As the Olympics descend upon China, the critiques have begun. Already we are hearing stories of more than 1.5 million “displacements” to clear space for Olympic facilities, reports of human rights abuses, sweatshop labor, and Olympics-related graft. The spotlight will naturally be on China, but China is only part of the story. The modern Olympic Movement itself has been highly controversial – and far from the ‘above politics’ Olympian level that some would have us believe.

If you follow the British press, you may have caught mope-rock singer Morrissey’s latest controversial outburst against the treatment of animals in China. Simon Armitage’s interview can be found here and further comment on the accusation of the Chinese being a ‘subspecies’, here. While Morrissey’s statement is reprehensible, racism at its most dismissive and insidious, it also brings to mind the inherent problems in criticising China itself. The former singer of The Smiths probably knows the only way he can draw attention to his cause – animal welfare – is to be deliberately provocative, because the international community is quite aware of the many civil liberties abuses that occur within China, from forced detention of political subversives, to internet censorship and widespread poverty.

None of that matters though, because China is the future world superpower on the rise. Its story of a massive economic recovery following military incursions by Japan and the disastrous Maoist experiment with industrialisation in the twentieth century would be no less remarkable had the eventual result not been China becoming a major world player. Their position within the international community is consequently very important to the Chinese government and so hosting the Olympic Games represented a major opportunity to woo popular opinion in their favour. In short, the potential profits earned by investment in China outweigh any moral outrage that may be occasioned by foreign criticism.

This book contains a series of essays on different aspects relating to China’s bid to host the Olympics in 2008. The writers include foreign journalists, from sports, economics and political writing, as well as former Chinese political detainees. There is even a photo-essay displaying the hardship faced by construction workers who live and work in Beijing, often having travelled away from far-off provinces to provide for their families.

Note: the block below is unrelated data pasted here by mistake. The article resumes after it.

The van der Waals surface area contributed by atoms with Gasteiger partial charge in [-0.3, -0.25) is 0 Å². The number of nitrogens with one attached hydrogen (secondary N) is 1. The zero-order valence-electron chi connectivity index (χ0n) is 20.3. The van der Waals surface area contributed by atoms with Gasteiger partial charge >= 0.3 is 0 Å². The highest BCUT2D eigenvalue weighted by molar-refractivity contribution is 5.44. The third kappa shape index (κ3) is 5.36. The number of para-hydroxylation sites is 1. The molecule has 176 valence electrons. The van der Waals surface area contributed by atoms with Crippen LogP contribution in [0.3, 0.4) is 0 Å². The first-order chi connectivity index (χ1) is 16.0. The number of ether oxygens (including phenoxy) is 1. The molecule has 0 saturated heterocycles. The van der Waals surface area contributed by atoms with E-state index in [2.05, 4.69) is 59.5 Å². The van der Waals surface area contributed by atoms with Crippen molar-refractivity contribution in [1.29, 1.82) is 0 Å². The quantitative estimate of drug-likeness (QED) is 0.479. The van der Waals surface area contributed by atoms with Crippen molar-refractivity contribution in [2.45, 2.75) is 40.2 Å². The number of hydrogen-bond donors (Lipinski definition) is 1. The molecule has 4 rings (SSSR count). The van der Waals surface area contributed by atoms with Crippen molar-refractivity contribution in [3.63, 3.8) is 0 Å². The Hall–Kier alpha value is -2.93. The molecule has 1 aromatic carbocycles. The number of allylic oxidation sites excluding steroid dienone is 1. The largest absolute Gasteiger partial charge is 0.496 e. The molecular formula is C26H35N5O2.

The quote above is taken from an illuminating essay by Dave Zirin on the dubious history of the Olympic Games. One of the complaints of Chinese government officials in the face of calls for a boycott of the Games (similar to the efforts made to hobble the Soviet Union’s hosting following their invasion of Afghanistan) was that critics were unfairly mixing politics with sports. Zirin shows how political manoeuvring is an essential element of hosting the Games, as the display of competitive prowess is not only inevitably bound up with nationalism, but also provides a platform for host nations. International Olympics Committee president Avery Brundage for example, who supported Adolf Hitler, which he never apologised for, and turned a blind eye to the sins of participating Apartheid nations. He also fervently objected to female athletes entering the games.

The financial cost of hosting the Games is repeatedly stressed. Host cities Montreal and Athens are cited as examples of how crippling debt can often result, with the attendant civil disruption adding salt to the wounds. The welfare of inadequately protected construction workers was also put at risk in the building of Beijing’s “Bird’s Nest” stadium, as well as other Olympic structures erected just for the purposes of capturing the lens of foreign cameras. Homes were demolished to make way for much of this development, such as the aging hutong residences, whose owners were turfed out with little compensation.

For China the Games represented an opportunity to erase the spectre of the Tiananmen Square massacre. Arguments in favour of their bid included citations of the positive social changes that followed the Seoul Games in South Korea. However, this conciliatory move on the part of the international community only served to give China exactly what it wanted. Mia Farrow’s ‘Genocide Olympics’, op-ed piece caused a domino effect that increased pressure on China to review its policy of investment in Darfur, but a broader social change was always unlikely.